But the essence of all this is, that when it comes to rights over houses, which are pieces of land, it's no good just agreeing and handing over money; you have to actually do things. You have to actually do the things that the law says you have to do, in order to give somebody ownership of a house, so that if the loan secured on it isn't paid back, they can sell it.

The same applies to something called New York Trust Law. When you create a thing called a trust, so that it can own things, so that people can buy some sort of share in the income that comes from the things it owns, you have to actually do the things you are supposed to do and you agreed to do, in order to set it up.

If you don't, it's not that you have to fix the things you didn't quite do correctly. You can't fix them, and it's useless to try, because the trust never existed. It hasn't even evaporated: it was stillborn.

It's like computer programming. It's that strict, and the notion of 'a technicality' is utterly contentless. Getting the paperwork right is the heart of it; there are laws about how you do these things, which you have to obey, or the things don't happen. If you get it wrong, it's not just that someone can sue you: it's that it doesn't work. Lawsuits come later. Silly propaganda isn't going to help you. You don't own what you said you owned, you didn't sell what you said you sold, and it doesn't do what it says on the tin.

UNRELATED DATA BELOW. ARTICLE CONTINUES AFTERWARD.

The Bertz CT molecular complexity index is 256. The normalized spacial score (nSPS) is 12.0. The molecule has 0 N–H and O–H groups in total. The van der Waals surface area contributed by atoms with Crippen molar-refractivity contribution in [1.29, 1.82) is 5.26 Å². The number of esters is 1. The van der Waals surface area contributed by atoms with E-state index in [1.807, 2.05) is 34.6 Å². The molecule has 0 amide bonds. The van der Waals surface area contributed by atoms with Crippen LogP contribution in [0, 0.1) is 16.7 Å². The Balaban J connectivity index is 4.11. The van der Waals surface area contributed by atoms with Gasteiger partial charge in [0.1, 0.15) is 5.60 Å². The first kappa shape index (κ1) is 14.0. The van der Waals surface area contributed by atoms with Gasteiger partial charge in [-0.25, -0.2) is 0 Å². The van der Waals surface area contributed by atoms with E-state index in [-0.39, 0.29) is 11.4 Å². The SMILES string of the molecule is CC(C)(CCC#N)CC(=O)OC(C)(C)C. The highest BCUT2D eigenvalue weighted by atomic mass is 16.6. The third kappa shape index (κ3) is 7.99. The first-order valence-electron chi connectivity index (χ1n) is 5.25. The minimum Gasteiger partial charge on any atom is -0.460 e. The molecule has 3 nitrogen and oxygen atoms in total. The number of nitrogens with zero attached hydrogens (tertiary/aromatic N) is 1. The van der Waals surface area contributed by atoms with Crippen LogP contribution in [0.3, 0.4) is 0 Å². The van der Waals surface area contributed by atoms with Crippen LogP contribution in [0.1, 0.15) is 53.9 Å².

It doesn't sound so dramatic, unless you know there's trillions of dollars of this stuff. Who the hell even knows what a trillion is? [Be quiet, Ghost]. The recording devil of History's Greatest Foul-Ups will blench at the scale of this.

This is what the term was invented for:  EPIC FAIL.

Wednesday, 17 November 2010

On Chocolate Cake

In Germany, chocolate cake is for MEN. Like Yorkie bars.

Male Germans frequently order chocolate cake if it's offered. It confuses English women, who think chocolate is something only women are supposed to like; some of us even feel a vague obligation to order it as some sort of gender performance. British men hardly ever order chocolate cake, quite possibly for the same reason.

Just goes to show how made-up and arbitrary these things are.

Question: is the British marketing schtick for Yorkie bars ("No Girls" written in big letters on a perfectly routine piece of commodity chocolate) unnecessary in Germany? Or is there some equivalent?

Tuesday, 16 November 2010

Nice Arse

I was watching somebody dance the other day. She dances very well; so does the man she was dancing with. She is not one of those little voluptuous Mediterranean women; nor is she the ballerina type. She is more the sort of shape you would visualise wearing green wellies in Hertfordshire or knitwear in Oslo - tall, slim, angular, gentle, and totally on the beat.

And I reflected that regardless of your shape, whether you have a fat bottom, a thin bottom, a round one or a flat one, squareish, prominent, pear-shaped, athletic, negligible, or enough for two, following well in tango is going to make it look fabulous. Callipygousness in motion. If you want to feel good about your bottom, this will work.